Scala categorizes annotations as
Annotations always start with the
@ symbol, and they do not change the action of a compiled program. Since Scala integrates with Java’s annotations system, it is easier to call built-in annotations from Java.
We can only apply an annotation clause to the first definition or declaration. After that, the order of annotation clauses doesn’t matter. Thus, more than one annotation clause can precede a definition and declaration.
Users can either define their own annotations (i.e., User-defined annotations) or use the built-in annotations from the Scala library.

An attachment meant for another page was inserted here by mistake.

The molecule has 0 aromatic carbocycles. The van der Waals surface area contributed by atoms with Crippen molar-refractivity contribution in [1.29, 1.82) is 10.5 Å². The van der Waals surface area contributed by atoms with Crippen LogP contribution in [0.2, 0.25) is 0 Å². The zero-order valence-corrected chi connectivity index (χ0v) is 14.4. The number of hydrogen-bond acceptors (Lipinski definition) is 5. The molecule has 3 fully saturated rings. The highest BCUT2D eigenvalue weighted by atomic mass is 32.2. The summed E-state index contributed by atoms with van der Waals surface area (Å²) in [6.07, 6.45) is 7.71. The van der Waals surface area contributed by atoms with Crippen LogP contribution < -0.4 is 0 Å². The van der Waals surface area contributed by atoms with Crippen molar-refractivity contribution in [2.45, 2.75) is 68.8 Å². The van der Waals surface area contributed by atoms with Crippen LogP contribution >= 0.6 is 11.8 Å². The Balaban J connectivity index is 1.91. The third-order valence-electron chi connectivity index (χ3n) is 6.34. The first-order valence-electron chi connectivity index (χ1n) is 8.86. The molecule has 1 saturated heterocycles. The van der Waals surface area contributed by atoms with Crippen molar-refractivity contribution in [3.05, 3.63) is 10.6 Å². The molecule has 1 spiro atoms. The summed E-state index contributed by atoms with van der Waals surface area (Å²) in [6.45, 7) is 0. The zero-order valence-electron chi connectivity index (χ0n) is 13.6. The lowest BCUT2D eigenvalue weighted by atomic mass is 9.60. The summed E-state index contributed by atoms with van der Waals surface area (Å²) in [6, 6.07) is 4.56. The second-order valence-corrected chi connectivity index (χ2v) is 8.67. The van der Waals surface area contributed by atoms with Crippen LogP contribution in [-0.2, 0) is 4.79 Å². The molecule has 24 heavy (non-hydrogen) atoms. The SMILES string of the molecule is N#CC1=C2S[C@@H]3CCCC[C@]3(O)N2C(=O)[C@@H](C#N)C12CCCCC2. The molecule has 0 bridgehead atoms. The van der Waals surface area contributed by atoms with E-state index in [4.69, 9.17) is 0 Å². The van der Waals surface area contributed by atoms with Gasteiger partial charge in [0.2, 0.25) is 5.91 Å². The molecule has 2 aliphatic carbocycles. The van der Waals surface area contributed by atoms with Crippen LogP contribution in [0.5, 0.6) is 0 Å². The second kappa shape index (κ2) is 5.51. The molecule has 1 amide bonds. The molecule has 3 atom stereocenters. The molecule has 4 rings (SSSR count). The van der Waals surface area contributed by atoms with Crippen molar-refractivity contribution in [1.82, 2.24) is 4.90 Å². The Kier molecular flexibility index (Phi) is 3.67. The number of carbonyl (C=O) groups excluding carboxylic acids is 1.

Some built-in annotations in Scala include:
@deprecated: This indicates that a declaration is obsolete and has been replaced by a newer form.
@unchecked: This attribute suppresses any warnings about non-exhaustive pattern matches which would otherwise be emitted.
@transient: This annotation is used to make a field non-persistent.
@volatile: This marks a field that can change its value outside the control of the program.
@tailrec: This annotation ensures that a method is tail-recursive.
For further knowledge about annotations in Scala, you can read the official documentation here.
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